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Personals. '86. Edwin Minor is principal of the Sohaba Indian School and Industrial Garden near San Jacinto, California.
'89. A. M. Bogle is teaching in the Kansas City, Kansas, High school.
'92. T. B. Hanna is pursuing a special course in the University of Kansas.
'92. Professor Gurney Binford, of the Friends' school, Tokio, Japan, made a pleasant visit to us the other day. The Endeavor society announced a stereoptican lecture from him on Monday evening, April 10. It was most enjoyable from beginning to end and many present would have been delighted to attend another on the following evening. Mr. Binford is rapidly regaining his strength and hopes to be able to resume his work in Tokio soon.
'93. Grace Tolman is completing her third year in the
Woman's Medical College at Philadelphia. Her address is 1530 N. Twentieth street.
'94. Ambrose White is principal of the Linwood schools.
'94. M. Alice Spradlin after teaching for several years in the girls' school at Arcadia, Darjuling, India, became interested in the Spanish-American war and was appointed as nurse to the Twentieth Kansas Regiment, which has been having some thrilling experiences at Manila. The newspaper reports speak enthusiastically of her courage and her devotion to the needs of the wounded.
'96. Bertha Stachling is principal of the Hillsdale schools, and reports a pleasant year.
'97. Clara Elizabeth Lindamood became Mrs. Chas. Bayless on April 5. She will be at home in May at 1444 Puente de Alvarado, City of Mexico.
'99. C. C. Chapman, principal at Alma, expects to return for a short time before the year closes.
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Antilles remained the only considerable American colony subject to Spanish rule. In 1825 the Captain-General of the island was invested “with the whole extent of power granted to the Governors of besieged towns."'| This was martial law control and from the day of its inauguration until the island was wrested last year from Spanish hands, was virtually the only control that Cuba knew. From time to time, in response to the more or less successful efforts of desperate insurrectionists Spain promised measures of reform, but all promises were made apparently only to be broken and the iron hand never relaxed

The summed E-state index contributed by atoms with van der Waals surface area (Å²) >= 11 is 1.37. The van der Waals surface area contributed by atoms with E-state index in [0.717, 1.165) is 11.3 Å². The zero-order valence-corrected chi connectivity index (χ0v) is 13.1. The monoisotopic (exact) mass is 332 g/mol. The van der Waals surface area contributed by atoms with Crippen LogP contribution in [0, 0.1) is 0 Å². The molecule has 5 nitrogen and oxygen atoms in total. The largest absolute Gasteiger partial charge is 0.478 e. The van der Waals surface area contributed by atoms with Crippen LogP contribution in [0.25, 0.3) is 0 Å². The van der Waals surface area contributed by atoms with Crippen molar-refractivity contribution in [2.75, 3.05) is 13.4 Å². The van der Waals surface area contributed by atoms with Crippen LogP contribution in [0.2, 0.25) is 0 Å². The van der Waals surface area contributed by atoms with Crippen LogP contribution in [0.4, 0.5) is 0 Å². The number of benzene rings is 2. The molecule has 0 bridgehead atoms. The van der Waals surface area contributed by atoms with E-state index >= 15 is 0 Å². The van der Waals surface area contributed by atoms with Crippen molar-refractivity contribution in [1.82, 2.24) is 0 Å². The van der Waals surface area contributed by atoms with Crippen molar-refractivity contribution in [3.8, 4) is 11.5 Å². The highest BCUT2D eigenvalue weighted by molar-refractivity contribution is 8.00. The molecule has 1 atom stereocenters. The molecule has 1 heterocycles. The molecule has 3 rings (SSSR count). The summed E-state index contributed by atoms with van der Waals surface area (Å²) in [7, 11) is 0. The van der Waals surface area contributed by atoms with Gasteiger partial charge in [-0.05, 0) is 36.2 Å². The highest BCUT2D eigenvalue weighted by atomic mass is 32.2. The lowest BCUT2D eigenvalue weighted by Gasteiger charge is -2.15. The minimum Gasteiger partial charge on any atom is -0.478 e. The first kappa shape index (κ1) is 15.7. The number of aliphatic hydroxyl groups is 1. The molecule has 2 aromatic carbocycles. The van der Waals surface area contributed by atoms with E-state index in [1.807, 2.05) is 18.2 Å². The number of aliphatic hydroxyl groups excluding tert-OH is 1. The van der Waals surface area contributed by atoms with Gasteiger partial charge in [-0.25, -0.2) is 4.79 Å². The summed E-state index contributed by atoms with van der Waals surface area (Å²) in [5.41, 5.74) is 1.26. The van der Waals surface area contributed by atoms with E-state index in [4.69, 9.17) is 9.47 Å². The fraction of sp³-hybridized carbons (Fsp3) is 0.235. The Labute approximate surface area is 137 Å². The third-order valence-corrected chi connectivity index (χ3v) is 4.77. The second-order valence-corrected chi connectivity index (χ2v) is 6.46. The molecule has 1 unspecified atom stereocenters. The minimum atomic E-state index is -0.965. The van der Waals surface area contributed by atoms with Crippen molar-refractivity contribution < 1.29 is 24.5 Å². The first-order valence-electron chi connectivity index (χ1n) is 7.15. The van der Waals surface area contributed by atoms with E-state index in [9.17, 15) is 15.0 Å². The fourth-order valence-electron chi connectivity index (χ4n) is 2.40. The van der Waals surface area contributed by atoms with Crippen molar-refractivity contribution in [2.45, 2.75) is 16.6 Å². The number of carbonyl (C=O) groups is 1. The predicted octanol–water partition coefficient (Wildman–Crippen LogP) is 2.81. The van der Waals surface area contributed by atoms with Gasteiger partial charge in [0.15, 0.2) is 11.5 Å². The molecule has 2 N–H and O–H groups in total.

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The Spanish-American War. (The course in history for the institutes this summer includes a lesson on the Spanish-American war. The following brief sketch will be found worth preserving by every teacher. It was prepared by Miss M. A. Whitney, teacher of United States History, and Mr. W. S. Picken, assistant teacher of history at the State Normal School. Persons desiring additional copies can secure the same by enclosing three two-cent stamps to the editor.)
1. The fairest of Spain's island possessions, Cuba was likewise one of the earliest locations for a Spanish colony. Columbus lived long enough to see a permanent settlement planted upon the island and Las Casas in his accounts of the inhuman treatment to which the Indians of the West Indies were subjected, gave to the world a reasonable portrayal of the policy of oppression or extermination which everywhere distinguished ths Spaniards as colonial rulers.
From the first, Cuba groaned under the Spanish colonial policy,-a policy which always meant the enrichment of the home government or of native-born Spanish officials at the expense and suffering of the colonists.
For a century the island was the base from which expeditions of conquering Spaniards over-ran surrounding tropical Amer. ica. For another century it was from her harbors that fleets laden with the spoils of conquests in the New World sailed for the homeland and then followed a long period during which she witnessed the efforts of French and English navies for supremacy in the West Indian seas. English speaking people of the North American continent became interested in Cuba in an especial way when, in 1762, toward the close of the French and Indian War, Havana fell into English hands after efforts of unparalleled bravery and hardship upon the part of the English soldiers and sailors. Spain's estimate of the value of the island's control may be readily inferred from the alacrity with which in 1763 she exchanged the Floridas for Havana.
Despite the selfishness and cruelty of Spanish rule it was not until the opening years of the present century that elements of friction and rebellion appeared. Indeed it would seem that the malevolence of the Spanish colonial policy, baffled by the successful insurrections of Spain's continental posessions in the New World, did not concentrate itself upon Cuba until at the end of the first quarter of the century the Pearl of the